Tips for Taking Blood Thinners After an Angioplasty

Medically Reviewed By William C. Lloyd III, MD, FACS

Angioplasty opens up blocked blood vessels to make it easier for blood to flow to your heart. Afterwards, many people need to take medications. That's because blood clots are a serious risk after angioplasty.

The medication you would take is called a blood thinner. These medications help keep blood clots from forming. Doctors usually prescribe special blood thinners—known as antiplatelet agents—after an angioplasty. They include clopidogrel (Plavix), ticagrelor (Brilinta) and prasugrel (Effient). These medicines are used with aspirin to help keep blocked blood vessels open after an angioplasty.

However, taking a blood thinner means you'll bleed more easily. It's also harder to stop bleeding. You may bruise more easily. If you have an accident or even get a simple cut or injury, the bleeding can cause serious problems.

This makes it important to understand how blood thinners work and what you should do to prevent bleeding problems.

Take blood thinners safely.

Follow these tips:

  • Take your blood thinner every day as your doctor recommends. You might need to take your medication at the same time every day. Never take two doses at once if you forget. Just take the next dose as soon as you remember. Then get back on track. You can always call your doctor for advice if you get off schedule.

  • Tell your doctor about all medication you take. Include over-the-counter (OTC) medicines, prescription drugs, supplements, and herbs. Your doctor will explain what is safe for you to take with your blood thinner.

  • Ask your doctor about OTC medications that contain nonsteroidal anti-inflammatory drugs (NSAIDs), such as ibuprofen (Advil, Motrin) and naproxen (Aleve). These medications can cause problems if you take them with a blood thinner because they also thin the blood.

Also, tell your doctor if you are pregnant or think you might get pregnant. Taking blood thinners during pregnancy can cause birth defects and other complications.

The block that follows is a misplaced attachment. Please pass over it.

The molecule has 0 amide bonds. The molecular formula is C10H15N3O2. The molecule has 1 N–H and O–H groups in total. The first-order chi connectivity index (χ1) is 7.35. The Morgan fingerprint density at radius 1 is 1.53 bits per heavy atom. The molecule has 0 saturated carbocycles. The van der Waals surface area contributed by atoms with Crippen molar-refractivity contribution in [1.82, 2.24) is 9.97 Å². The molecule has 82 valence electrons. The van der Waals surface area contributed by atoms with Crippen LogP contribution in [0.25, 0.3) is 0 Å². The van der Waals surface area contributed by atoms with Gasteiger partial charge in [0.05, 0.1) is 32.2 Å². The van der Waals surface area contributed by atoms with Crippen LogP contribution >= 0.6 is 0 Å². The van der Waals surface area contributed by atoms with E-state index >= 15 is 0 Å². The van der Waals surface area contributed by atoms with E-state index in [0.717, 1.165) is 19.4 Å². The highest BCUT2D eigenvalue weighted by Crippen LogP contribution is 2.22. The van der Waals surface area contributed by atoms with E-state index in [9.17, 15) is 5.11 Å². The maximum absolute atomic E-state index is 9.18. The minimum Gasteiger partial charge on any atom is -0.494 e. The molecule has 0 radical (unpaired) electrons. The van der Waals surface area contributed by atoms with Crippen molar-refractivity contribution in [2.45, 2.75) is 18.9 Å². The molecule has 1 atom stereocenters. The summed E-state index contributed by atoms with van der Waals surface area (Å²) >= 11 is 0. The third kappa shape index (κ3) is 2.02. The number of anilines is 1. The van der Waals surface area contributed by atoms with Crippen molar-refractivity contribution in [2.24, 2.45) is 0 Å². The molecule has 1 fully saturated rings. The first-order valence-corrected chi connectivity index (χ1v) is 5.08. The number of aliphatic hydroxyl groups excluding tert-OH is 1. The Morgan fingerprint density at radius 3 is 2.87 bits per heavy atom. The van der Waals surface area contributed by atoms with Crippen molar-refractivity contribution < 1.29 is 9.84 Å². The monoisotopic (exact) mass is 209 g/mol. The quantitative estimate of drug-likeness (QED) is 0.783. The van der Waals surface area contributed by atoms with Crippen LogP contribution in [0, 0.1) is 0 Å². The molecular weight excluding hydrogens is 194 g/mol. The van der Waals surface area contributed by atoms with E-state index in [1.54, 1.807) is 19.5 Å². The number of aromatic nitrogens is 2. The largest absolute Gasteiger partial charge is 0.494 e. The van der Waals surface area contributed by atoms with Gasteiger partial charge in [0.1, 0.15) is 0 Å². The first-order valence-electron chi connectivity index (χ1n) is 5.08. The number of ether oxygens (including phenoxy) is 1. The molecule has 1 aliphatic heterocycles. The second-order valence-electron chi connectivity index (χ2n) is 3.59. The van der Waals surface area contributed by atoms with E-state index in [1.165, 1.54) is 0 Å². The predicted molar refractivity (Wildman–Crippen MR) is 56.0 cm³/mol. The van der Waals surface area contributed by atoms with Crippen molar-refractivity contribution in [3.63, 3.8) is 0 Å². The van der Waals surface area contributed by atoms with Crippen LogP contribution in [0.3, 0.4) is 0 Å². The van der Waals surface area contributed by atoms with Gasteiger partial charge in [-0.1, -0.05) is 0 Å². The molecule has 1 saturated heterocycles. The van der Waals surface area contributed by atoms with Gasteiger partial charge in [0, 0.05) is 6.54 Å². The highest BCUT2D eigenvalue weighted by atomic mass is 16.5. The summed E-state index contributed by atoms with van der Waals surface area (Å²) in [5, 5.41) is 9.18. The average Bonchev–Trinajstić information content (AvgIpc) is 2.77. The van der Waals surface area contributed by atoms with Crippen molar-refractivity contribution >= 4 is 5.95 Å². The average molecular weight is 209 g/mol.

Change your diet.

Certain lifestyle habits can affect the way blood thinner medicines work. Once you're taking a blood thinner, you may need to make some changes.

Alcohol needs to be on your watch list. That's because alcohol thins your blood. It's important to avoid drinking alcohol while you are taking blood thinners.

It's also important to eat a heart-healthy diet and maybe even lose weight after angioplasty. If you want to change your diet to help you lose weight, talk to your doctor first about the safest way to do it.

Prevent accidents.

Even a small accident can mean big trouble if you're taking blood thinners. Serious bleeding can result.

Take steps to protect yourself from getting hurt. For instance, be extra careful when using knives or sharp objects. It's best to avoid activities and sports where you could get seriously injured. If you ride a bike, always wear a helmet.

Even simple changes can help. Wear sturdy shoes that protect your feet from injury. Wear slippers with nonslip bottoms. Be careful shaving, flossing and trimming your nails. If you're working with anything sharp, wear gloves to protect your hands.

See your doctor if you get any major bruises. It's also important to let your doctor know about:

  • Blood in your urine or stools

  • Very heavy menstrual bleeding

  • Vomiting or coughing up blood

  • Heavy bleeding from your gums

  • Very bad headaches or stomachaches

  • Feeling dizzy or weak

If you hit your head, see your doctor right away. Even if you aren't bleeding on the outside, there could be serious bleeding inside your brain.

Was this helpful?

  1. What Is Coronary Angioplasty? American Heart Association.

  2. Prevent Bleeding When Taking Blood Thinners. The Ohio State University Wexner Medical Center.

  3. Blood Thinners and Food. National Blood Clot Alliance.

  4. Your Health: Vitamin K. American College of Cardiology.

  5. Blood Thinner Pills: Your Guide to Using Them Safely. Agency for Healthcare Research and Quality.

  6. Clopidogrel. Medline Plus, U.S. National Library of Medicine, National Institutes of Health.

  7. Ticagrelor. Medline Plus, U.S. National Library of Medicine, National Institutes of Health.

  8. Prasugrel. Medline Plus, U.S. National Library of Medicine, National Institutes of Health.

Medical Reviewer: William C. Lloyd III, MD, FACS
Last Review Date: 2020 Dec 10
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